Oracle Unveils Access Management Suite

Oracle has unveiled the Oracle Access Management Suite, which it says will help businesses comply with Section 114 of the Fair and Accurate Transactions Act (FACTA), better known as the Red Flag Rules. This becomes law November 1, and applies to any company that extends or deals with credit, from auto dealers to banks and financial institutions to retailers.

Businesses to which the Red Flag Rules apply must create written plans to detect and respond to suspicious transaction patterns that might indicate identity theft. The plans have to be updated to keep pace with changing trends in financial crime.

Detecting and responding to suspicious transaction patterns will require access control, policy management and a means of identity confirmation, all of which are provided in the Oracle Access Management Suite.

The suite, certified to work with applications from both Oracle (NASDAQ: ORCL) and other vendors, includes the new Oracle Entitlements Server, which is the BEA AquaLogic Enterprise Server reborn. Oracle bought BEA in January for $8.5 billion.

“Concerns about fraudulent charges due to identity theft are forcing companies to adopt better authentication technology, and risk based authentication with identity proofing is one piece of the solution,” Amit Jasuja, vice president of Oracle Identity Management, told “The other piece is to have one single identity so you can log in once and access all your applications, whether they’re internal or external to your company.”

The Oracle Access Management Suite offers standards-based single sign-on and identity federation, strong authentication and authorization management, and real-time proactive fraud prevention.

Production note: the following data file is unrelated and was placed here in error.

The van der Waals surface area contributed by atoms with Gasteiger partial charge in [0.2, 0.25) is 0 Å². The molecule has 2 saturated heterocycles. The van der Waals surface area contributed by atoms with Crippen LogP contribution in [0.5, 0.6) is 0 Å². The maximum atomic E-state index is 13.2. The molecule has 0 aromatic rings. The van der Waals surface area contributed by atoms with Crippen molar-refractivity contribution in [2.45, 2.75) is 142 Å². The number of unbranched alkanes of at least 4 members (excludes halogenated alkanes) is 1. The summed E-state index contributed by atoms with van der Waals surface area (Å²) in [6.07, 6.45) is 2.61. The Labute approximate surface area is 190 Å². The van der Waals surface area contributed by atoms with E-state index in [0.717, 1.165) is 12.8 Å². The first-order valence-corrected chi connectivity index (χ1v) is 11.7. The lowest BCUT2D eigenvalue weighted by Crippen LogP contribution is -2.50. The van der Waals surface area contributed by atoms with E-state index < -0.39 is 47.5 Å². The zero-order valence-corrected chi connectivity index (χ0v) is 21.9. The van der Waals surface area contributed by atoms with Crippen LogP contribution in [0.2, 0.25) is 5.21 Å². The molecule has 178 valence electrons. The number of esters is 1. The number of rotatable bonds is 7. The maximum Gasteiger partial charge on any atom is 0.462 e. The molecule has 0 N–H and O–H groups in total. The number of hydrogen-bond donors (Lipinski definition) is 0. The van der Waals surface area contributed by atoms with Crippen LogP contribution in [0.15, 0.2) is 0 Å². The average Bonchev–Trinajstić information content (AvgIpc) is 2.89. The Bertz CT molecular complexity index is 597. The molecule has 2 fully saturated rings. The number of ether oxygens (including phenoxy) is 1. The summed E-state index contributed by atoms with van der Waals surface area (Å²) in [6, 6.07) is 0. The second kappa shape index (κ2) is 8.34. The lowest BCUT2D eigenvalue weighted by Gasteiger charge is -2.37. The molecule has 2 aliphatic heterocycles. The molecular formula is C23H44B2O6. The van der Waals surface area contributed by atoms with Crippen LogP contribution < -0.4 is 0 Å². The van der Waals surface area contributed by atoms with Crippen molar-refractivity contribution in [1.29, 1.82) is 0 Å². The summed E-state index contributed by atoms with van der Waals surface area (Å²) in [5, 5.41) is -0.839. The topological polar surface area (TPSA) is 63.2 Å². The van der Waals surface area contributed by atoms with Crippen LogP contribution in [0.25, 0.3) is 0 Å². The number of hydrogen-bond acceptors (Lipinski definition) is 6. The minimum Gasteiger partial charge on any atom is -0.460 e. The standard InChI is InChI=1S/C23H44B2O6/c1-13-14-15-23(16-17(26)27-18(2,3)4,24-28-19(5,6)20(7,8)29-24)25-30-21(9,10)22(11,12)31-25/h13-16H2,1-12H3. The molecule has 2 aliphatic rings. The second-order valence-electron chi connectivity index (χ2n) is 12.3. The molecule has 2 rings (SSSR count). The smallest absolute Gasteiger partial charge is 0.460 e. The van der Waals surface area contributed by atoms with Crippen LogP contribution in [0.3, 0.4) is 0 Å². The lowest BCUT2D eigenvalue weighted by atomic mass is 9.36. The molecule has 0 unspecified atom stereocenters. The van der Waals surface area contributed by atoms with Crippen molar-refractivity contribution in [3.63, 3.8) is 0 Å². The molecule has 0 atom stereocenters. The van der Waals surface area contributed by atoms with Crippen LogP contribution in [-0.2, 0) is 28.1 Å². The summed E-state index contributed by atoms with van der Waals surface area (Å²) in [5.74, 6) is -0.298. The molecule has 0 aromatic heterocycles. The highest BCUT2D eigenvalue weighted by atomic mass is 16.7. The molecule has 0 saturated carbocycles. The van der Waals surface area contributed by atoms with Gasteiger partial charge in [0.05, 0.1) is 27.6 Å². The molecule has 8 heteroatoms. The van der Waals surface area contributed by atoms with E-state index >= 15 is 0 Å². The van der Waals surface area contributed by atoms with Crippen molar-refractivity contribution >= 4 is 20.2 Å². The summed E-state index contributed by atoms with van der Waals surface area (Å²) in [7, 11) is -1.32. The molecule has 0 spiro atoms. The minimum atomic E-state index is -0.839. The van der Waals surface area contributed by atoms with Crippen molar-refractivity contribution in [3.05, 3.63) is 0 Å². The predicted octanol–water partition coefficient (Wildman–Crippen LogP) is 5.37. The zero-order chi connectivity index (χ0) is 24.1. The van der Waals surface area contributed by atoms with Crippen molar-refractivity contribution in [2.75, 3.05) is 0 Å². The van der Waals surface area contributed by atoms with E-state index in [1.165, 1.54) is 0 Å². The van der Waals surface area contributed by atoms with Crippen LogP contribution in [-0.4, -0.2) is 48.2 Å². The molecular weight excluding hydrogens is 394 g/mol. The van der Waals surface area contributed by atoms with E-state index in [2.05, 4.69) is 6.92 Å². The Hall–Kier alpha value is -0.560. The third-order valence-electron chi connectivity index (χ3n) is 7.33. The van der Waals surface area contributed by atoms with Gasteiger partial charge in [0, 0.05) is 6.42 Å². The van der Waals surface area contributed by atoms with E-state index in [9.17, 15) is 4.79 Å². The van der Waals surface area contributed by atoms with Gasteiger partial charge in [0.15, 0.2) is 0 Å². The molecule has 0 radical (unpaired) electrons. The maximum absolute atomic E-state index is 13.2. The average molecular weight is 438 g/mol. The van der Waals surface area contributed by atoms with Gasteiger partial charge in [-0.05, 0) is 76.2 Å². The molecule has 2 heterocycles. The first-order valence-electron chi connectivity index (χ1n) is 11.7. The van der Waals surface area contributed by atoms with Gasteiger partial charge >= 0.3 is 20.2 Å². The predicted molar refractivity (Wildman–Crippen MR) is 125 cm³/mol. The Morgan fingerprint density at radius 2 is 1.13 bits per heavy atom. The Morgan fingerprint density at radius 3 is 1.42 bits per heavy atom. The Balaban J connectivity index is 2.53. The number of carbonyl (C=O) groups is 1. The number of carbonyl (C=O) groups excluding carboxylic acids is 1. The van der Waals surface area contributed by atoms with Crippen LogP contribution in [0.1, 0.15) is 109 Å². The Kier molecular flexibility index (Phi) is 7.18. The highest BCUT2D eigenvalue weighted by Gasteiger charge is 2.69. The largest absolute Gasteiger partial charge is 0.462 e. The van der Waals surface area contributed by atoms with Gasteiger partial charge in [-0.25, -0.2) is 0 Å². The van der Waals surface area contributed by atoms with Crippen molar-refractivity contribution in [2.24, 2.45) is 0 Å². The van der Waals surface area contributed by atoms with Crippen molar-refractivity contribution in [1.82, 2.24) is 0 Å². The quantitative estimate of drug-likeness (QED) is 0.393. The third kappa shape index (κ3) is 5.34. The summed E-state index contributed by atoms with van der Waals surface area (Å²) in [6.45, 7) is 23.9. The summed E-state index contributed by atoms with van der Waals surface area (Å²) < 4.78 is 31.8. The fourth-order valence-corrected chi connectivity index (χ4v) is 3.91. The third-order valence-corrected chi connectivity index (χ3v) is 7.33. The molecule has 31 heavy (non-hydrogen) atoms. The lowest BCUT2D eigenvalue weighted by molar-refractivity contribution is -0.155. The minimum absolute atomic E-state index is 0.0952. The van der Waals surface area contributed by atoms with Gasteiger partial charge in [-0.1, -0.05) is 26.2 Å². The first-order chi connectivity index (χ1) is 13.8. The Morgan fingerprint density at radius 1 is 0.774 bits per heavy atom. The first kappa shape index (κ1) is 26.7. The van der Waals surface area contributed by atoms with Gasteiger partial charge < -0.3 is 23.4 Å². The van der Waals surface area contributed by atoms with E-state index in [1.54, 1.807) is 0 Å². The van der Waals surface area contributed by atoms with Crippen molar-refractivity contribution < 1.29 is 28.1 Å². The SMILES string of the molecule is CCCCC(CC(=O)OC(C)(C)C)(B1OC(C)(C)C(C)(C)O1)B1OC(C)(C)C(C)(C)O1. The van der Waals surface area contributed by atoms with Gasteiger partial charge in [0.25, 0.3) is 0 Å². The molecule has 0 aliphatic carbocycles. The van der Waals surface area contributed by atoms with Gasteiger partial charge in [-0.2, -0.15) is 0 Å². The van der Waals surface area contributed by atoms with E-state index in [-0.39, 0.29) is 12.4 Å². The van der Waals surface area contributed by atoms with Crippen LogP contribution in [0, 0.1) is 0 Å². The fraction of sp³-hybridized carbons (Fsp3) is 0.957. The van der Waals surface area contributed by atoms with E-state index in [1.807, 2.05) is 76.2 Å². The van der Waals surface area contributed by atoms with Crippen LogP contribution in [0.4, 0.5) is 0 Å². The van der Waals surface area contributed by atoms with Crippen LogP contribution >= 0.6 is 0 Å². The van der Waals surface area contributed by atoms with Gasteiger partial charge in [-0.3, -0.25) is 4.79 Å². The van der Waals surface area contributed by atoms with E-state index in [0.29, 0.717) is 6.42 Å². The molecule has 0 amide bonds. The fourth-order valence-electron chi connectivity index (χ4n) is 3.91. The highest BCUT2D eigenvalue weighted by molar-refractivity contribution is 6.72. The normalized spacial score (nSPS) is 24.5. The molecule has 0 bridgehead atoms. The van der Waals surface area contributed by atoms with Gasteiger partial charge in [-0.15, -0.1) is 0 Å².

By doing so, it improves security for Web-based applications, an area that’s becoming increasingly important for two reasons: enterprises are increasingly moving applications to the Web; and the latest credit card security standards, PCI-DSS 6.6, require that businesses put a Web application firewall on all customer-facing applications.

Authorization control is a critical part of compliance, and the Oracle Entitlements Server provides fine-grained authorization capabilities that prevent users from accessing or looking at documents they are not entitled to. “If, for example, I’m a cardiologist and I have a relationship with a patient; authorization control lets me only access the patient’s cardiogram output but not, say, a biopsy report,” Jasuja explained.

The Oracle Entitlements Server integrates with Oracle Fusion Middleware. Fusion “gives an architectural framework for integrating entitlement into applications and is a strategic move for Oracle as the market leader in this space,” Scott Crawford, research director at Enterprise Management Associates (EMA), told

Enterprises using Web application firewall point solutions can roll them up into the Oracle Management Suite. “Our strategy is one of peaceful coexistence,” Jasuja said. “We love everybody.” The suite “interoperates with all the different infrastructures you may have.”

For example, it layers on top of Microsoft Active Directory with native integration, and has a native plug-in for Windows SharePoint Server. “We’re hot pluggable,” Jasuja said, evoking an Oracle buzzword, and adding that Oracle is “committed to openness and interoperability.”

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